Full speed ahead for smart charging infrastructure
Electric vehicles are booming, with sales figures climbing steeply year after year. This also increases the need for high-performance charging infrastructure that integrates both user authentication and access control. OEMs, operators and users of charging stations benefit from intelligent solutions that combine convenience and security when recharging. They can be realized via radio frequency identification (RFID) or smartphone-based applications with Near Field Communication (NFC) or Bluetooth® Low Energy (BLE) technology.
The increasing number of electric vehicles on the roads is also driving the expansion of charging infrastructure. More and more cities and municipalities are offering charging stations in public spaces, both free of charge and for a fee. Companies are also increasingly using electric vehicles in their fleets or at least offering their customers charging options.
However, the market for charging infrastructure is highly fragmented. Each country and region has its own technical specifications, laws on data protection and payment, or certification requirements. This can lead to challenges for manufacturers, operators and users of charging stations — especially if they want to offer their services equipped with authentication and access control solutions across regions, possibly even across countries. They are therefore dependent on secure, scalable and easy-to-implement authentication solutions that simplify charging station management. We explain these challenges below and the solutions available for each.
Challenge #1: Updating widely dispersed assets
Over the lifetime of an RFID reader, reconfigurations may become necessary for a variety of reasons. However, the individual stations of a charging network — especially in the case of public providers such as municipal utilities — are usually scattered over a wide area of a city or region. In the case of large corporations, they are sometimes even spread across different countries. So if a reconfiguration is necessary, this involves a great deal of time and money, since technicians have to physically access each reader. This can be avoided by using devices that can be configured remotely. This enables manufacturers or IT managers on the operator side to install updates quickly and easily. This increases customer satisfaction and represents a significant competitive advantage for e-charger manufacturers.
Challenge #2: Adapting hardware to different technologies
The range of RFID and smartphone-based applications is wide. For manufacturers and operators of charging stations for electric vehicles, this means that they may have to use different readers to expand their market opportunities. The problem: most devices are only capable of reading a few card technologies. For operators of widely distributed charging networks, there is the added difficulty of finding hardware certified for use in all target markets. The solution: the use of universal readers. Some support more than 60 card technologies, including high frequency (HF) and low frequency (LF) RFID as well as NFC and BLE technologies that are increasingly being used on mobile devices.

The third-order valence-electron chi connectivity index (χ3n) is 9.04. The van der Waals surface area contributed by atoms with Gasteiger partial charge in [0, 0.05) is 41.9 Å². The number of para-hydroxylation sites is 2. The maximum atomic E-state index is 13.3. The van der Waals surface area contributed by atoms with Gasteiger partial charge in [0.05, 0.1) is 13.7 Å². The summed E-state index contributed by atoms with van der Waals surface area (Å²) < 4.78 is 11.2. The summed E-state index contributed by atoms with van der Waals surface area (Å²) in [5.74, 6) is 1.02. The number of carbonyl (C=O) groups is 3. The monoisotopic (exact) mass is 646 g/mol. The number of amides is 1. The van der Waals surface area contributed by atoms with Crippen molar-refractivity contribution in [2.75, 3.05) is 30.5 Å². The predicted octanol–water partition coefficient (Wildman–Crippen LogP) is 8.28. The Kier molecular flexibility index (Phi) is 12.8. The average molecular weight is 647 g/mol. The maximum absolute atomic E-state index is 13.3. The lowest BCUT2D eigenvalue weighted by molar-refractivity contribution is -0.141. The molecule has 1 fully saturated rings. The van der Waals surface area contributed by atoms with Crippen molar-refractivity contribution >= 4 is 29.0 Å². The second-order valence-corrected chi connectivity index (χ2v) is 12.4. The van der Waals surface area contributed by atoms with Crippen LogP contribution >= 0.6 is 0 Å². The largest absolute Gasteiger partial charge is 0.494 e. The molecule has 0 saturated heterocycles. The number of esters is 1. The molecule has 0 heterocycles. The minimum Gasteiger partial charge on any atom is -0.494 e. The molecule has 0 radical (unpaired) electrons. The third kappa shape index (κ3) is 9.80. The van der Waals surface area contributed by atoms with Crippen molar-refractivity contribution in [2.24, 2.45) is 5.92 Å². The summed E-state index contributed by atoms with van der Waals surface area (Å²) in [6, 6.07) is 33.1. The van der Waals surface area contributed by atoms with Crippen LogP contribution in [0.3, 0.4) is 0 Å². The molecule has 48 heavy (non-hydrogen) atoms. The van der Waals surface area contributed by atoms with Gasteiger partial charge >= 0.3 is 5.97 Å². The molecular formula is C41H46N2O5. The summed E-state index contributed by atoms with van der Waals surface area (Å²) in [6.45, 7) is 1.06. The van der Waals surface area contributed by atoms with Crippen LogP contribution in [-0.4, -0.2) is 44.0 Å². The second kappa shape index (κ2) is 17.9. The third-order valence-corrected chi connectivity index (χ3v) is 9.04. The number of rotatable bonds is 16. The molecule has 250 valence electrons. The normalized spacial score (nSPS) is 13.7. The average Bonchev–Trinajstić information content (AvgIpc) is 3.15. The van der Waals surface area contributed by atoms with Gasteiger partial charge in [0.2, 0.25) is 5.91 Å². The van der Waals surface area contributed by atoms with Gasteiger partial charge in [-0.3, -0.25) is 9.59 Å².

Challenge #3: Meeting security requirements
Reliable and secure user identification is critical for both public and private charging stations. Companies, in particular, need to ensure that only drivers with the right credentials (e.g., verified building tenants, employees, members, or fleet drivers) have access to charging stations. For metered charging stations, on the other hand, the key is to ensure that drivers' credentials match their account information and cannot be compromised by hackers or thieves. Encryption mechanisms make unauthorized access to data more difficult. Therefore, readers that support advanced encryption technologies should be used. The hardware acts as a mini-computer that can be programmed to meet almost any encryption scheme — including advanced cryptographic methods that require more computing power. This makes it nearly impossible to decrypt the information on the card or in the signal transmitted between the card and the reader.
Challenge #4: Changing market requirements
Smartphone-based BLE and NFC authentication solutions, in particular, are currently becoming increasingly popular in comparison to the classic RFID card. However, most devices are limited in both their current functionality and their potential upgradeability. This, in turn, limits the longevity of the products as well as the ability to respond to customer needs. A good solution here is offered by readers with robust, open interfaces that make the hardware highly adaptable and virtually "future-proof." This makes them programmable to provide unique features for sophisticated IT solutions and support mobile access control technologies such as BLE and NFC. This significantly extends the life of installed systems and inventory.
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